Israel Underfunds Special-ed Preschools in ultra-Orthodox Communities

Even though law states that non-state schools must receive equal funding, Haredi special-educations schools suffer from economic discrimination

Aaron Rabinowitz
Aaron Rabinowitz
A member of the ultra-orthodox community and his special-needs son, January 2019.
A member of the ultra-orthodox community and his special-needs son, January 2019. Credit: Ilan Assayag
Aaron Rabinowitz
Aaron Rabinowitz

A recent investigation by Haaretz found that the Education Ministry underfunds special education preschools in ultra-Orthodox communities.

Knesset member Miki Zohar (Likud) on Wednesday asked Attorney General Avichai Mendelblit to examine the claims about allocations to “recognized but unofficial” special-ed preschools for Haredim, most of whose funding comes from the state.

Also last week, MK Michael Malkieli (Shas) sent a letter to Education Minister Naftali Bennett demanding that the ministry equalize the budgets of these institutions and “official” public special-ed preschools, as the law requires.

“In addition to the simple moral issue, it is clear that discrimination against such students is inconceivable. The government told the parents of these children to enroll them in these recognized but unofficial preschools, and they have no alternative,” Zohar said in a letter to Mendelblit. He added that the children faced discrimination merely because they were Haredim.

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Haaretz reported that over 6,000 preschool children in “recognized but unofficial” special-education preschools, most of them from Haredi families, suffer economic discrimination. The law explicitly states that nonstate schools must receive equal funding.

The Education Ministry is supposed to fund the employment of every preschool teacher in accordance with its salary scale, including factors such as education and seniority. Instead, it allocated the same, low, amount for all teachers in Haredi preschools. In addition, only about 20 percent of these teachers receive the 10 percent salary supplement for working mothers, even though most are eligible. They also do not receive a 14 percent supplement for working with special needs children.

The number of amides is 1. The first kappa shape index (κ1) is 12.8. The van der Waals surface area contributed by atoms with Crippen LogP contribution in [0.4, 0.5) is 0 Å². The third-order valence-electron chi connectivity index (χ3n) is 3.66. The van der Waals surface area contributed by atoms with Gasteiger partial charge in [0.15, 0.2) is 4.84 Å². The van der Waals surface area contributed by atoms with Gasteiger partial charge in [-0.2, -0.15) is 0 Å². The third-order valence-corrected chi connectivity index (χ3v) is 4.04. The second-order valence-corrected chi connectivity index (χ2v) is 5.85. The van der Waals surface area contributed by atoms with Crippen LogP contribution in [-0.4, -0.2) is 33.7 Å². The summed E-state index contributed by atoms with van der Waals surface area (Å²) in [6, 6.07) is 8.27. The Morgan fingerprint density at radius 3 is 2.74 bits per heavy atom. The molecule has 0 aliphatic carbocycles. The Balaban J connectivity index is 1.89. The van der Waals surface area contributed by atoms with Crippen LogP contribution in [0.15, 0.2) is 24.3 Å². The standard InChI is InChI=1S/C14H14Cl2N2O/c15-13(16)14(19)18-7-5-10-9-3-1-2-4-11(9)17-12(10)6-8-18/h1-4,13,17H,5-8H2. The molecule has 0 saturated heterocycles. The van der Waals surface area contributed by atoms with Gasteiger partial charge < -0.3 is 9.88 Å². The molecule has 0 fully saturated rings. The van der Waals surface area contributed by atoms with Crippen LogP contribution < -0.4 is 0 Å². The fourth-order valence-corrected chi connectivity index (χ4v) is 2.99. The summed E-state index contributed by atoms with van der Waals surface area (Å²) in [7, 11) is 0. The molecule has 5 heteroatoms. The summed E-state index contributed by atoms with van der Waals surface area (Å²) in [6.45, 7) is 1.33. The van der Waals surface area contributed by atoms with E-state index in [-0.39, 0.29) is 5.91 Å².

Since the state mandates that teachers receive the full salary and benefits for which they are eligible, these preschools have no choice but to go into budget deficit. They may ask for donations or even take out loans. The financial issues tend to push out the better, more experienced teachers, who switch to the regular state institutions — which causes further harm to the children.

In a statement, the Education Ministry said it promotes a clear policy of strengthening special education of all types. For the recognized but unofficial schools it has extended the school year, expanded the types and number of health treatments provided, added adult transportation escorts and allocated an additional 25 million shekels ($6.8 million) to make school field trips accessible.

The ministry said that as part of implementing the reforms in special education, it has made funding “more flexible and the budget will be based on type of disability and the child’s level of functioning. This change will enable the student to take the budget with him to any educational institution appropriate for their needs.”

As for the budget, the Education Ministry said that “as part of the mechanism for running institutions with the status of ‘recognized but not official’ that was established many years ago, the ministry funds them to a level of up to 75 percent, and the proprietors provide the rest.”

The education and finance ministries have established a joint committee to examine the salary conditions of special-ed teachers in recognized but unofficial elementary schools. The new salary framework is scheduled to begin with the next school year, said the Education Ministry. As for the salary conditions of preschool teachers employed by the unofficial institutions, these are under the authority and responsibility of the Finance Ministry’s director of wages.

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